In accordance with the present invention, this problem is overcome by a method which includes adding a set or a family of instructions called "hintable" NOPs to a processor's ISA. (Hintable NOPs are distinguished from ordinary hint instructions which utilize bits to supply a clue to hardware as to how to treat a particular block of data or address.) The hintable NOP instructions are, from an architectural viewpoint, inconsequential. That is, these instructions behave as true "no-operation" instructions and have no architectural effect on the microprocessor. From an architectural viewpoint, execution of a hintable NOP instruction does absolutely nothing. It does not change the register files or state of the processor.
Furthermore, according to the invented method, no semantic is attached to the hintable NOP instructions in the current generation processor. In other words, the hintable NOPs simply occupy "space" in the ISA of the processor for which it is defined. From an architectural standpoint, it is sufficient to ensure that the hintable NOP instructions remain "no-operations" for the life of the corresponding instruction set architecture.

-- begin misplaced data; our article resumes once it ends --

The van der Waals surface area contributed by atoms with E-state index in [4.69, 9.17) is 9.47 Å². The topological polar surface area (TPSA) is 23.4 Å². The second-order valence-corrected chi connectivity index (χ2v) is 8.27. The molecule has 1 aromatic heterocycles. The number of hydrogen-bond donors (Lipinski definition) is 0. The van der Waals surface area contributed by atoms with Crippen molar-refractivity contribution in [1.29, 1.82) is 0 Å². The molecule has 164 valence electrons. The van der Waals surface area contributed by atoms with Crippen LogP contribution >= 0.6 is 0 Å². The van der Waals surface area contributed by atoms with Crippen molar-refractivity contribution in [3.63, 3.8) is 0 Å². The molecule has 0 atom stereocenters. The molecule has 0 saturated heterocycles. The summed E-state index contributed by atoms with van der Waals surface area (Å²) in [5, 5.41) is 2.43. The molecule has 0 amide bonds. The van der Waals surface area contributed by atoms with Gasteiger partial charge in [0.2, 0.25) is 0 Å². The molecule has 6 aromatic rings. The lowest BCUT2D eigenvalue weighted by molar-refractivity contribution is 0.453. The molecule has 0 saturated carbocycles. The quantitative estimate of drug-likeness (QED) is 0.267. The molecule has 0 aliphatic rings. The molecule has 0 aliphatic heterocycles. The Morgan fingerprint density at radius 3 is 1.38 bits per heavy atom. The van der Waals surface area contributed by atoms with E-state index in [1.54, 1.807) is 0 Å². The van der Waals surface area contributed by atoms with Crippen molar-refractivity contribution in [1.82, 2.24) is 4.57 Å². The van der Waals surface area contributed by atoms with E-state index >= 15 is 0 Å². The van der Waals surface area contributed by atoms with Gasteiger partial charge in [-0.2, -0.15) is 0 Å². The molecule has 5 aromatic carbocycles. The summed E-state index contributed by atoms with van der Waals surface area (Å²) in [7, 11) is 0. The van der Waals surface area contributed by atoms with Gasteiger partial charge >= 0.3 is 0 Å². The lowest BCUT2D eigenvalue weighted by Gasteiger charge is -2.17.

Typically, once a processor has been introduced, development work begins on the next generation machine. Of course, a considerable time passes before the newer, improved processor becomes commercially available. During this time, however, the number of software programs written for the current generation processor greatly expands. Naturally, these software programs are written to be compatible with the particular instruction set architecture defined for the current processor.
According to the invention, the next step is to attach an actual microarchitecture semantic "hint" to one or more of the NOP instructions in the next generation processor. The attached semantic is added to the instruction so that it can be used to boost performance, decrease power, or perform other new and useful operations. The exact semantic need not be defined at the time the hintable NOP instruction is created in the current generation processor; rather, it is defined and implemented in the future generation of the processor family.